At least one of the main characters in each of my novels is obsessed by swans – our resident, native Mute Swans rather than anything more exotic. Their obsession mirrors my own. One of my earliest memories – I must have been three or four at the time – is seeing a swan fly into power lines and break its neck, while I was out walking with my mother close to Glasgow’s River Kelvin (in those days, the river was so polluted you could smell it from quite a distance away). A passer-by who clearly knew how to handle swans retrieved the bird from the roadway where it had fallen, but there was nothing he could do for it. I’ve never forgotten the incident, and it’s left me with a passion for these serene, graceful birds.
Close to where we live now there’s a disused millpond; it’s badly silted up, but it’s regularly visited turn about by a pair of adult Mute Swans (they built a nest last year, but didn’t breed) and another pair which seems to breed very prolifically (seven cygnets in 2013, four last year), but which only brings the family to the mill-pond once the cygnets are well-grown.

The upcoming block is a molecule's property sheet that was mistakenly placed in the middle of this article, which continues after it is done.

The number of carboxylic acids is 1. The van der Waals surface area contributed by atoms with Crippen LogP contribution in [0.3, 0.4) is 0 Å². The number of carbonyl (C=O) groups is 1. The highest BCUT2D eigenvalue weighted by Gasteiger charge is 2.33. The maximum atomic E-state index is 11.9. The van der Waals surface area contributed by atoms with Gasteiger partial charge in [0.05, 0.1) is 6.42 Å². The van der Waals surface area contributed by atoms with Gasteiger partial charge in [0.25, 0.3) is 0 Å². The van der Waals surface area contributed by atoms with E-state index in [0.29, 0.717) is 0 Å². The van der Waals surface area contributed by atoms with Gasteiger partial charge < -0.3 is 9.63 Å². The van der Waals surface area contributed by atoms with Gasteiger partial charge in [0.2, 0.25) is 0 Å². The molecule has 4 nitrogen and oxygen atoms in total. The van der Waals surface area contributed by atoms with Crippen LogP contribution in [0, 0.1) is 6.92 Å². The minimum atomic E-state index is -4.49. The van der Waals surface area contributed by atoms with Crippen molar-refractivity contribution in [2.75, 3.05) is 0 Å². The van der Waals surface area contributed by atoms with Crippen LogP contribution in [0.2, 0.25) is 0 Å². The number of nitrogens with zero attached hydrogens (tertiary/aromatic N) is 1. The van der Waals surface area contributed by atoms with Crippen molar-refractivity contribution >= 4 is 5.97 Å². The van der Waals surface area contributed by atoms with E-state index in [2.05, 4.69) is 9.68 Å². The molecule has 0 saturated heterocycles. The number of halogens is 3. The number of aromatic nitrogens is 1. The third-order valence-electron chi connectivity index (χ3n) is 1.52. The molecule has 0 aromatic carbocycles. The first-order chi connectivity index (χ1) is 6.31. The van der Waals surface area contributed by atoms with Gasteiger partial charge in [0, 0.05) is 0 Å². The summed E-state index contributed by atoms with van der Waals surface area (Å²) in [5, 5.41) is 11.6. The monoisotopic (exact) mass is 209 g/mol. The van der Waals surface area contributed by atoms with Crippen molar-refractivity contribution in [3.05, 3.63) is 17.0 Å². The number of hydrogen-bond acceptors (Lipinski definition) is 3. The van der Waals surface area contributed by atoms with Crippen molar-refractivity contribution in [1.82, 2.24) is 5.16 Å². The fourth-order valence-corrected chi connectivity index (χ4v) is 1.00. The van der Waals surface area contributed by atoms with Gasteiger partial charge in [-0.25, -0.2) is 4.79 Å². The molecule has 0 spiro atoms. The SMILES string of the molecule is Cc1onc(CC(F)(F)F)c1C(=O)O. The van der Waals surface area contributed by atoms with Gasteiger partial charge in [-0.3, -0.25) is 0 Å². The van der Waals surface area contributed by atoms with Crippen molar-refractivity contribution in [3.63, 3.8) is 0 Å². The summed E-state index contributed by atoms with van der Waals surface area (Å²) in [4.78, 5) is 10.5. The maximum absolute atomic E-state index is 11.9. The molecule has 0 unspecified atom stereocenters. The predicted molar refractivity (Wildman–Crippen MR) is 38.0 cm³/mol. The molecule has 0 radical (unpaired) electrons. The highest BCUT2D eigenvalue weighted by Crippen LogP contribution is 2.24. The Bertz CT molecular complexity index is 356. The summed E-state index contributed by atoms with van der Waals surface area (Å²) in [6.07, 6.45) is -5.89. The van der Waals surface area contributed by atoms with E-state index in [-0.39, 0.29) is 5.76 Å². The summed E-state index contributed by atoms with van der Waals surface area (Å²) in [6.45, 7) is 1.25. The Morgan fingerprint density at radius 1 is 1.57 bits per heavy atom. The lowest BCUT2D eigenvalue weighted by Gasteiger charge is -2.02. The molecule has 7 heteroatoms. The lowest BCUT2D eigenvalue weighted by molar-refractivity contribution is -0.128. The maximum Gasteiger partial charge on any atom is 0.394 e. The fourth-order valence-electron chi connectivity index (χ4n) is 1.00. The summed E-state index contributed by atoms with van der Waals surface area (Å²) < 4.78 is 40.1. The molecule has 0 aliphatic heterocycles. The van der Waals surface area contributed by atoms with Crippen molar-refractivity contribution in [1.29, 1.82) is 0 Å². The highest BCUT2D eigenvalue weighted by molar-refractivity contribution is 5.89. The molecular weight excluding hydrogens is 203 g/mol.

The sad news is that, in the last few days a single adult swan has turned up. There’s no way of knowing if it’s from one of the usual pairs, because as far as I’ve seen, none of them is ringed. Although it’s a myth that swans mate for life and never split up (see this excellent website: http://www.northwestswanstudy.org.uk ), I can’t help feeling anxious as to why this one’s on his/her own.
According to the RSPB website, flying into power lines is still one of the most common causes of premature death in Mute Swans, now that lead poisoning courtesy of anglers has declined drastically. The British Trust for Ornithology has some fascinating statistics about these birds: the oldest recorded swan reached the age of 28, although a more typical life-span is ten years. There are over 6,000 pairs in the UK, and their numbers have been increasing since the use of lead fishing weights was banned. (See http://blx1.bto.org/birdfacts/results/bob1520.htm#demography). For an interesting – if somewhat depressing – study of swans in a typical built-up area, read this: http://www.berksbirds.co.uk/articles/muteswanmortality.asp.
I just hope that our resident single swan finds a pal quickly – he/she (it’s difficult to tell the sexes apart, specially when there’s only one – the male is a little larger) has a handful of mallard ducks for company, but I’m sure it’s not the same.